It’s amazing that there is enough of everything on our planet.
The thing is that we create the scarcity situation with our own
behavior. There is enough food to feed every hungry person
and give each one a shelter, and even provide basic health care
and education for everyone. These are the basic requirements
for human life and they are doable every year. We just choose
not to do these—collectively. We opt not to do anything and
therefore we are also responsible of our actions.
Our lifestyle is based on individualism and egoistic self-
fulfilment. We live by consuming and trying to satisfy our
needs by material means. Our well-being is dependent on
how much we can consume and drive after our whatever
desires. Or that’s at least the way we live. Are we happier and
more satisfied? Are we ever satisfied and feeling content with
our lives? In postindustrial society, we should already be more
than happy with all the possessions around us.
Unfortunately, the reality is the opposite. We are more
lonely and lost than ever. We have fulfilled our lives with cold
values and individualistic lifestyles that isolate us from other
people and make us lonely and unhappy people without much
purpose and meaning in our lives. Isn’t this strange because
we now have more time off than ever? A few hundred years
ago, almost all people were in one way or another tied up to
agricultural work in order to support themselves. Now we do
not have to exert so much effort to feed ourselves and get a
roof over our heads. The problem seems to be more a mental
one nowadays. We have time to think and worry—physical
labor is not keeping us occupied anymore.
Almost everyone lives in isolation, even when we are sur-
rounded by lots of people. Our lifestyle is very self-orientated.
We have learned to live without taking into consideration
other people’s circumstances. How else could we explain that
every day we see people who are more in need and lost in their
lives than we are, but we pretend not to see them? We cross
the street or at least turn our eyes away. Out of sight, out of
mind. Secretly we hope that we could be so fortunate that
nothing like that would ever happen to us. How coldhearted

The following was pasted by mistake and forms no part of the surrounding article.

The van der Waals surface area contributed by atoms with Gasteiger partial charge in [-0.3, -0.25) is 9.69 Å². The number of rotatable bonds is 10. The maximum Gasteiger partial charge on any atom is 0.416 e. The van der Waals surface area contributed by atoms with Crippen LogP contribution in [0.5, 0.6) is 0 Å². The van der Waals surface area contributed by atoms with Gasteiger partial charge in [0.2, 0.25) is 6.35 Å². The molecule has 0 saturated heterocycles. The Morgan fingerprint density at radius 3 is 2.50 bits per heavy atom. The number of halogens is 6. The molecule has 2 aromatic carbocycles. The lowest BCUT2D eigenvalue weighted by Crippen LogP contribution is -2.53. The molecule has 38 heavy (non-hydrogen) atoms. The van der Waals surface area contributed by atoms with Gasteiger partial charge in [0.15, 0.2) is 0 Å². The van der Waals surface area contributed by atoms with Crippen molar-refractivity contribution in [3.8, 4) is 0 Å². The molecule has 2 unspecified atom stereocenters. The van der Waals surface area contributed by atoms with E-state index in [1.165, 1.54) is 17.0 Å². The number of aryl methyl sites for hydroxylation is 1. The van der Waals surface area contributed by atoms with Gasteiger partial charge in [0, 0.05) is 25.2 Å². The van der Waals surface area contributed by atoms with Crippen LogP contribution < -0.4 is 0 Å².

is our way of living? And for what? How happy and content
are we really because we do not care about other people? Isn’t
this a clear indication of an opposite state of matters?
Sharing is an amazing thing. The joy and happiness inside
of us is universal for all of us, that idea of being able to give
something without expecting something in return. When was
the last time you gave of yourself? It does not have to be a big
thing. Just a smile or unexpected nice words to start.
Everybody wants to feel accepted and respected as human
beings. After all, we are all humans and what we have does
not define who we are. How many of us are human in our
actions as well?
Do we really need all the material things and wealth we
have for ourselves? Isn’t there anything we could share with
those who are in greater need than us? Big changes happen
with small actions. We are the society and the nations; there is
no government or institutions without us, the people.
Therefore, it is our responsibility to define who we are. Doing
nothing and accepting things the way they are is as big a
statement as anything else. By letting people starve to death
and die because of poor health care demonstrate more than
anything else who we really are. We are ignorant and selfish.
How else can we explain these things? The technology is well
developed and proven to prevent these things from happening
if there is a will to accomplish it. It’s done already in Western
societies. No excuses—let’s face who we really are.
The important question is, are we going to change?
Personally each and every one of us has to look into the mirror
and answer the question for ourselves—have I done enough
today, really? If not, then there is still a chance that there is
something human left in us, which we could try to make big-
ger in time. Maybe we would feel a bit more content and hap-
pier about our lives as well? It’s give-and-take—sharing.
This is the original text, and an edited version can be found in the Fragments of Reality -book.